The main goal of this research is to develop effective influenza virus A vaccines which induce long-lasting and broad immunity against multiple strains of influenza. Nonpathogenic replication-defective adenoviral vectors expressing hemagglutinin (HA), nucleoprotein (NP), or matrix 1 (M1) proteins of highly pathogenic avian influenza viruses will be tested for their efficacy related to long-lasting and broad immunity in suitable animal models. This project will be undertaken with the following objectives: <ol>
<li>Generation and characterization of adenoviral vectors expressing HA, NP, or M1 proteins of avian influenza viruses.
<li>Evaluation of immune responses to and protection efficacy of adenoviral vector-based vaccines in suitable animal models.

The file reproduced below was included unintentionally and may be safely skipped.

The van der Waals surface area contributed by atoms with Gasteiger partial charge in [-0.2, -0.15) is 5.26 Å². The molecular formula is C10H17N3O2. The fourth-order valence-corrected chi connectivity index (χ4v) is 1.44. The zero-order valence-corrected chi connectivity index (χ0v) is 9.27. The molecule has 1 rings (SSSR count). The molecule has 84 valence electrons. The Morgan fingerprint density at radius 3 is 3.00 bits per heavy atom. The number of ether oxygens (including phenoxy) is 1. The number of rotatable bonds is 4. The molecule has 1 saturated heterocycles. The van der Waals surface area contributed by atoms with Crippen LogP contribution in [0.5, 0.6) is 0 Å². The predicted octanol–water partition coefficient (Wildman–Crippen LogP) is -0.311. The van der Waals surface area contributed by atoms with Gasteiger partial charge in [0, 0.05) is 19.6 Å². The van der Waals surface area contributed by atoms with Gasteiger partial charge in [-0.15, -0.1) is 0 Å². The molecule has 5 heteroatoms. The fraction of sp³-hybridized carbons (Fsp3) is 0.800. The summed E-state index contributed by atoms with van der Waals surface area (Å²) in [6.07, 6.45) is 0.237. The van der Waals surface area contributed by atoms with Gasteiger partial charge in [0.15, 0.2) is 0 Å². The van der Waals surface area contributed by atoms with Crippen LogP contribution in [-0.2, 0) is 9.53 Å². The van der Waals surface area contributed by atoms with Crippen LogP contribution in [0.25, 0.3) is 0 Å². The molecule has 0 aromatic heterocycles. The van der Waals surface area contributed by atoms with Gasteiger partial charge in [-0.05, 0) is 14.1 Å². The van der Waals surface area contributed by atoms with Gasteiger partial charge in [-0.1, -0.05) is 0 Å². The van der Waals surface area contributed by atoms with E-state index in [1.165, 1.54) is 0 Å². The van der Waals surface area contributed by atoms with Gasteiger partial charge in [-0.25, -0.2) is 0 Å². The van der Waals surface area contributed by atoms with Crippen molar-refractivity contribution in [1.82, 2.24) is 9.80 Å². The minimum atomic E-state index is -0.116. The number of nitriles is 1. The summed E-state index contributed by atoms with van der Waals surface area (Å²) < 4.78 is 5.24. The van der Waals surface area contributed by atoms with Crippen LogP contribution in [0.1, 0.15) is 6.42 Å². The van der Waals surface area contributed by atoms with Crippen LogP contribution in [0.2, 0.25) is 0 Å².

<li>Evaluation of the duration and breadth of influenza-specific immunity in experimental animals. </ul>
NON-TECHNICAL SUMMARY: The recent emergence of avian H5N1, H7N7 and H9N2 influenza viruses in humans has highlighted the ability of at least some avian subtypes to cross the species barrier into humans. Such events can cause pandemic outbreaks of influenza by the emergence of an avian-human reassortant virus with the ability to spread rapidly in a nave human and animal populations. The proposed research explores the utility of adenoviral vectors for the construction of vaccines that provide protection against pandemic influenza.
APPROACH: Nonpathogenic replication-defective adenoviral vectors will be used for expressing HA, NP, or M1 proteins of highly pathogenic avian influenza viruses. These adenoviral vector-based vaccines will be tested to evaluate their efficacy related to long-lasting and broad immunity in suitable animal models.